Sarah was joined by her husband and three friends, but in terms of her physical state, she was not having a good day. “Walking the cross country was a nightmare,” she says. “Crohn’s and stress do not make for a happy combination and fatigue had kicked in with a vengeance. If I could barely get round on my own two feet how on earth would I make it round on horseback? Luckily, I had the best support team who did everything while I collapsed into the front seat, frantically sucking energy sweets. Dressage was a disaster – Min was so excited to see the cross country jumps in the distance as we entered at A that any pretence of listening to me disappeared. A much-needed break before the show jumping made me feel a bit more human and, although we didn’t go clear, we thoroughly enjoyed jumping the course.”
With just 30 minutes before Sarah’s cross country start, the dreaded fatigue was creeping up again. “I was worried about making it round the course. The BE coach was aghast when I said I wasn’t going to jump the practice jump as I was saving my energy. Then suddenly we were off and my fantastic little horse pricked his ears, knew exactly what his job was and brought us home clear. We got through the finish and I was just so elated. Even my husband said he almost shed a tear and he is a tough farmer!” she laughs. “Afterwards we had a glass of Prosecco on the ramp to celebrate. Going to Blenheim to collect the rosette was special too.”
Sarah raised £600 for Hannah’s Willberry Wonder Pony. “I had amazing support throughout the challenge and it was a real team effort to get us through. Hannah faced an enormous struggle and on days where I was so exhausted and didn’t feel like doing anything, I felt a mixture of motivation and responsibility to do it for her. What’s more, Minstral is still sound, my Crohn’s is stable and we’re looking forward to next season.”

Clare Tredrea

Earlier this year 54 year old Clare Tredrea would quake with terror at the prospect of jumping a cross pole.

Not only has she overcome her fear by completing The Wobbleberry Challenge, but she has raised a staggering £6,000 in doing so. 

A qualified nurse and owner of a care centre looking after people with brain and spinal injuries, Clare chose Bovington to do her challenge. “I started riding after a 25-year break, but lost my confidence with my previous horse, so had stopped jumping completely. Then I found Flynn, who looks after me, and The Wobbleberry Challenge offered me my target,” Clare explains. “Hannah was so brave throughout and you felt you were carried along this wave of emotion with her. It was sad but she was so motivational. Doing this for her has helped me combat my fear. I started in January 2017 and tried to do something every weekend to keep the momentum, but there were a lot of tears and anxiety along the way.”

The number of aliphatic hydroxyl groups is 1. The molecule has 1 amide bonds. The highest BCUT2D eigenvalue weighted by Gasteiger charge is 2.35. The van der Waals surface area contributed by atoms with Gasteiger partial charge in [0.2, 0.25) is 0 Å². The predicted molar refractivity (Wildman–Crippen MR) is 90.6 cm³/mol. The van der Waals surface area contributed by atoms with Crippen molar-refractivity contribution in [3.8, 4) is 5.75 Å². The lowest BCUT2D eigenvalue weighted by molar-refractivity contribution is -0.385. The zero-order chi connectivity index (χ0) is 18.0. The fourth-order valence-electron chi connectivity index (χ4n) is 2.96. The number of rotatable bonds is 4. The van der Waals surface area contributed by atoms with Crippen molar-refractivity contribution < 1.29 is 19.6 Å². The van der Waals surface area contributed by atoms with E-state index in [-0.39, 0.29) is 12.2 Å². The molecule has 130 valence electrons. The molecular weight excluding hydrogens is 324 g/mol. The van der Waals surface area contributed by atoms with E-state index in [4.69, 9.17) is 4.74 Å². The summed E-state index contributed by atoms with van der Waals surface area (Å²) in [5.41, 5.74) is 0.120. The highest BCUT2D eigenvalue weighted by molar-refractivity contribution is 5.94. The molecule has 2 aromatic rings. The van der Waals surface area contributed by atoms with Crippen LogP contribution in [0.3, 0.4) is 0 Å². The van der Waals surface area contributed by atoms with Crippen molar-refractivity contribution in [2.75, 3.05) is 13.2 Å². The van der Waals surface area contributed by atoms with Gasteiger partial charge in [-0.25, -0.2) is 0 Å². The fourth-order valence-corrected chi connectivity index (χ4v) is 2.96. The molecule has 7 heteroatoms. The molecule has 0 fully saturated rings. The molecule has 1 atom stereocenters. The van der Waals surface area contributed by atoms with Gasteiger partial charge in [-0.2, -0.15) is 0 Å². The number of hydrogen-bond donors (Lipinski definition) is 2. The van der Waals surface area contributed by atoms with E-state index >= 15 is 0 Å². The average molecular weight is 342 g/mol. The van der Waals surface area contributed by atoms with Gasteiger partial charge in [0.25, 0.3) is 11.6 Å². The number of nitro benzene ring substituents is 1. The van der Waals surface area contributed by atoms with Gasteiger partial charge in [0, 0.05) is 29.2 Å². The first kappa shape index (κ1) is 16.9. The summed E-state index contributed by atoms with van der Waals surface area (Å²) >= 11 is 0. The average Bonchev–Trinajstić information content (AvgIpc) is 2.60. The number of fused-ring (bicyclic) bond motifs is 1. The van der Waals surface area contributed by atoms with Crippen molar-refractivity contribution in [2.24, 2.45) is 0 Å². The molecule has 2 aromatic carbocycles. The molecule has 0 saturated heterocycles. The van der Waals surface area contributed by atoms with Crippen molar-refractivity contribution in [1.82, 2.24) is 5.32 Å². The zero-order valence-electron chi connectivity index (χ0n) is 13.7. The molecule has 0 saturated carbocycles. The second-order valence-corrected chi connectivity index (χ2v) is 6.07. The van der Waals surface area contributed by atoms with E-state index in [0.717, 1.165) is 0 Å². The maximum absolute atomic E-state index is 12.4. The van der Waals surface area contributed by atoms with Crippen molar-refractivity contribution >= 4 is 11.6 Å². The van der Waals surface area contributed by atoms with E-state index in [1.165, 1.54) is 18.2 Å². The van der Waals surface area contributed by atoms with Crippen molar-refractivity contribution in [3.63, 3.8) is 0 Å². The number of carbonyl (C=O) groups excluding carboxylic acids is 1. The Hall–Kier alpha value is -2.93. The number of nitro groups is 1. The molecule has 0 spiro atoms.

Clare has done a number of things to raise money. She opened a pop-up restaurant and cooked for 45 people in her house, as well as offering horsey bed and breakfast and donating all the proceeds. She sells Christmas cards and has knitted hundreds of scarves for Willberry ponies.

“People have been so generous with their donations. The standout was my friend’s 10 year old daughter Maisie Miller, who gave all her birthday money – more than £300 – to the cause,” she explains. Clare enjoyed the challenge so much that she has been inspired to continue in 2018. “I’m even thinking of doing the BE90 at Bovington,” she smiles. 
Founder Sally Barr has been overwhelmed by support: “We’ve just opened registrations for 2018 and already had 500 people sign up. I started it because I was so upset about the tragic loss of such a talented young girl, it made me feel I should stop making excuses and make the most of the opportunities I was lucky enough to still have. As soon as we started sharing the idea on social media, it was clear many people felt the same way.” 

About The Wobbleberry Challenge

The tragic story of young event rider Hannah Francis touched the eventing community most deeply. Her stoicism and positivity while battling terminal cancer was both heart-rending and inspirational. The charity she founded, Hannah’s Willberry Wonder Pony, has raised more than £800,000 in a huge variety of ways. 

Perhaps one of the most commendable fund-raising efforts comes from the participants of The Wobbleberry Challenge. This group of riders have not only given £243,000 to the Willberry cause, but in many cases have overcome fear, age, illness and their own bereavement to take part. The Wobbleberry Challenge was devised by Sally Barr and Sam Elms and is open to riders over 25 who would like to step up to British Eventing with the challenge to complete a BE80(T) event and support the charity at the same time. According to Sally and Sam: “The core group is ‘middle-aged wimpy riders’ – our oldest to complete is 76!”